Since then we have seen welcome tax breaks for apprentices but not yet for the growing number of subcontractors, including those working direct for the public sector (at a fraction of the cost of those employed via waterfall framework contracts), who need to keep their skills up to date. [see section 7 onwards for what else has changed, or not, since the last century!] 

3.    Why our failure to distinguish between digital education (disciplines) and digital training (specific skills) cause such problems.

One of the reasons so much public spend has been wasted has been the common failure to distinguish between core disciplines (which change slowly, if at all, over time) and technology, product and service related skills where demand can change before the curriculum headings, let alone content, is agreed.

The core disciplines for the successful  use of complex technologies have changed little, it at all, since structured programming and programme/project  management were added to the grounding in organisation and methods, operational research and systems thinking methodologies recommended by those who organized the systems analysis and programming courses of the 1960s. Those who helped me concoct the original Micros in Schools Programme (Cashing in on the Chips, 1979) saw programming as the new Latin or Algebra, much as those running Code Clubs today - then we had the obsession with computer literacy - alias how to use the office software products of the day - which turned off a generation.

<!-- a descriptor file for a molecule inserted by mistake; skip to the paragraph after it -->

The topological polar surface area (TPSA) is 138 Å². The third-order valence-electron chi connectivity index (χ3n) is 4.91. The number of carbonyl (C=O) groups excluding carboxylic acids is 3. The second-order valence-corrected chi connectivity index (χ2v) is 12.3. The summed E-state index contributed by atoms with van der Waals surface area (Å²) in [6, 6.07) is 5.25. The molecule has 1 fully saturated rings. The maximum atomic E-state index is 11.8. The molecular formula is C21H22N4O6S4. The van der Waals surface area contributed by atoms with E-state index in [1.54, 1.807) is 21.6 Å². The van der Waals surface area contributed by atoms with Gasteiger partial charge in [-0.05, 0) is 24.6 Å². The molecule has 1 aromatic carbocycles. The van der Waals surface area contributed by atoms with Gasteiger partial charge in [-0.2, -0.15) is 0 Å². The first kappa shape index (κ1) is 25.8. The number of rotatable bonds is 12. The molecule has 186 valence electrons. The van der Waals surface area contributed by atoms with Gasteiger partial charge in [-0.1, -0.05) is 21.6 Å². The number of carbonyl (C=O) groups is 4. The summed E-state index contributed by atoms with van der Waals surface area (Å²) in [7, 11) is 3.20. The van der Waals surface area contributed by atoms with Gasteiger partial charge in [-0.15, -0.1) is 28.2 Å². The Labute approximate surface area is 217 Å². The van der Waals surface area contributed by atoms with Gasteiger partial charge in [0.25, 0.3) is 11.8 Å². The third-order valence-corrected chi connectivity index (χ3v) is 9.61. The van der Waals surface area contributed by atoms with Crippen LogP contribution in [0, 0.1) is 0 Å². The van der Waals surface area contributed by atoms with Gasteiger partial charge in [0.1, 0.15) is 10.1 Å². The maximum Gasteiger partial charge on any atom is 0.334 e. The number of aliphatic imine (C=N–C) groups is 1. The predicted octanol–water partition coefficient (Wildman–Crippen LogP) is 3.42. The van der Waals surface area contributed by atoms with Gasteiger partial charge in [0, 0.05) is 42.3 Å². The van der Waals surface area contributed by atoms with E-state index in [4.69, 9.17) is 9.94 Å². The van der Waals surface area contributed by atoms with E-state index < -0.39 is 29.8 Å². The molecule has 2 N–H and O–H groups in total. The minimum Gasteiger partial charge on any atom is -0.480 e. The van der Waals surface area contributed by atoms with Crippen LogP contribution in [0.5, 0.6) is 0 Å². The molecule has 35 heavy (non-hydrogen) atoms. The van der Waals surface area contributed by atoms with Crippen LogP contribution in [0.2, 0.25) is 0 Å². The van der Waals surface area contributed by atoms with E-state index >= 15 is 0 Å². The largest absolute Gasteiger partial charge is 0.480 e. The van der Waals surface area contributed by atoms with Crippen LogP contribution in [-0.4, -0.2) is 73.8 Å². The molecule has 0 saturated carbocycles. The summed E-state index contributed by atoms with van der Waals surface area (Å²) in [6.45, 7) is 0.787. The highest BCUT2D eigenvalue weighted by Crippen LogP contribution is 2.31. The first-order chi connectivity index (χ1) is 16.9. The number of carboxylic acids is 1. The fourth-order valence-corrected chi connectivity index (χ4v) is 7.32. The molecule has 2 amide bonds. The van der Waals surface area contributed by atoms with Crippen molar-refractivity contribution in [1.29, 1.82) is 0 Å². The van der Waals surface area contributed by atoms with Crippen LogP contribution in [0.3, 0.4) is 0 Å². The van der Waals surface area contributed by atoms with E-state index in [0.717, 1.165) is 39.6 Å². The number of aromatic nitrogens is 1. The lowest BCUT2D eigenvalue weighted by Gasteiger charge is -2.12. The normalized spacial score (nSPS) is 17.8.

The subsequent neglect of such basic principles as the separation of code and data and of "public" and "private" processes,  in favour of  transient techniques and technologies, as "professional" and "hobby" computing "merged" in the 1980s, lies behind many, perhaps most, of our current reliability, resilience and security problems.

4.    We need to find better ways of assessing current and future demand

We also need to find better ways of relating publicly funded and accredited qualifications and courses to current and emerging skills needs and employers' recruitment and training plans, without overloading those who do seek to plan ahead with "consultations" asking questions they cannot answer. The solution entails pooling budgets for demand assessment and forecasting via, for example, consortia of Sector Skills Councils and LEPs, to enable the use of industry strength market research